A proposed NCAA rule change would close one of the biggest recruiting loopholes in college football, but it would also have some unintended consequences for coaches who want to make it in the college ranks.
The NCAA is expected to approve bylaw 11.4.3 this week, which would keep college football programs from hiring a recruit’s high school coach in a non-coaching capacity for two years before he enrolls and two years after.
The rule would keep schools from hiring a player’s coach (or other any other person “associated” with the player) just to gain an advantage in recruiting him. But it could also limit opportunities for respected high school coaches to make the jump to the next level.
Here’s the rule from NCAA.org:
“In football, during a two-year period before a prospective student-athlete’s anticipated enrollment and a two-year period after the prospective student-athlete’s actual enrollment, an institution shall not employ (or enter into a contract for future employment with) an individual associated with the prospective student-athlete in any athletics department noncoaching staff position or in a strength and conditioning staff position.”
What would be illegal?
A football program could not hire high school coaches to non-coaching roles in football, or anywhere else in its athletic department, if it is also going to recruit at that high school.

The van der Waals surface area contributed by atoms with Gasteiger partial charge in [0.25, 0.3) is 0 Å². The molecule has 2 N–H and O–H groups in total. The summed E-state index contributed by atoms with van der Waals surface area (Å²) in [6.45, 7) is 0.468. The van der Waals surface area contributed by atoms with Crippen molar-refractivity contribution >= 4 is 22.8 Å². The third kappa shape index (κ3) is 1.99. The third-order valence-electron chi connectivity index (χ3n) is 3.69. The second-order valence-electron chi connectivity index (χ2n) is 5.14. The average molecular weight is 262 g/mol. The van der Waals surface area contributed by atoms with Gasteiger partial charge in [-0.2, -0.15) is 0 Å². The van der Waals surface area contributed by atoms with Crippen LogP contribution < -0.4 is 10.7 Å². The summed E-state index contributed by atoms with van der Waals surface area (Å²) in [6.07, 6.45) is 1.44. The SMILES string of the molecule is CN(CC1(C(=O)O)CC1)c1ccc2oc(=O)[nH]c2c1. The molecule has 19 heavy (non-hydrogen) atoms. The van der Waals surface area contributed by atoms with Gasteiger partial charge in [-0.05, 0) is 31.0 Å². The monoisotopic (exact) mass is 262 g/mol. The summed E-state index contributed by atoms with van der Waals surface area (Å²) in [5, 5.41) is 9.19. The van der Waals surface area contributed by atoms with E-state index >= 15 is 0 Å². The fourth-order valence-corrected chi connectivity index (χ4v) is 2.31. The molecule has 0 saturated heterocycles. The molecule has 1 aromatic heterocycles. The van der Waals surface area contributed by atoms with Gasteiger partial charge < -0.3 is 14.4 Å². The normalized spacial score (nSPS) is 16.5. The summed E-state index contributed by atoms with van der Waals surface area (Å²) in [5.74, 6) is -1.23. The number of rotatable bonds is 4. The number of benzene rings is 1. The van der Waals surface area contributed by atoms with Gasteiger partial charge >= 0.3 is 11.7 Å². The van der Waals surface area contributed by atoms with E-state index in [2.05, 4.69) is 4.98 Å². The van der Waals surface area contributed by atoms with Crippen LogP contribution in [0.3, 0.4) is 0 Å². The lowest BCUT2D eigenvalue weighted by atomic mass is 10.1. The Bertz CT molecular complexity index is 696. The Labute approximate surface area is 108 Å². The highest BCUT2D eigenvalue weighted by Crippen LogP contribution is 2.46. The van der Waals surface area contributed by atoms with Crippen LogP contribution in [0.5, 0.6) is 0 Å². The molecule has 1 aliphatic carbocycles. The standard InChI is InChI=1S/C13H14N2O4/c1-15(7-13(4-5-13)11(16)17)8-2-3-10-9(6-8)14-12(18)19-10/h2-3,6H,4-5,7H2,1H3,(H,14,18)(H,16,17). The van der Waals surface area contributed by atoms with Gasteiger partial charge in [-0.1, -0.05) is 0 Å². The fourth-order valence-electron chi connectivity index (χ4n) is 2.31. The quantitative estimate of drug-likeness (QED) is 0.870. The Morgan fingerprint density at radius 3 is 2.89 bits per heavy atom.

For instance, Alabama wouldn’t have been able to hire Jeremy Pruitt in 2007. Pruitt joined the program as a director of player development after serving as the defensive coordinator at Hoover High School in Birmingham. But the Crimson Tide had brought in multiple recruits from Hoover over the previous two years, which would have kept Pruitt from being a candidate for the job.
Likewise, Michigan’s recent attempt to hire the father of a top quarterback recruit would be illegal, since it would have been in a noncoaching role.
What would still be allowed?
A school could still hire a recruit’s high school coach as one of its nine full-time, on-field assistants for football.
For instance, Arkansas would have still been allowed to hire Gus Malzahn as offensive coordinator in 2006, even though he had coached incoming quarterback Mitch Mustain at Springdale High School.
How would this affect HS coaches?
The new rule would keep many high school coaches getting jobs at most of the college programs where they have relationships and connections.
High school coaches could only take non-coaching jobs at programs far away that don’t recruit their high school. They could still be hired as full-time assistants, but it’s much harder to make that jump. Programs more often ease those coaches into the college ranks as recruiting coordinators or in other similar roles.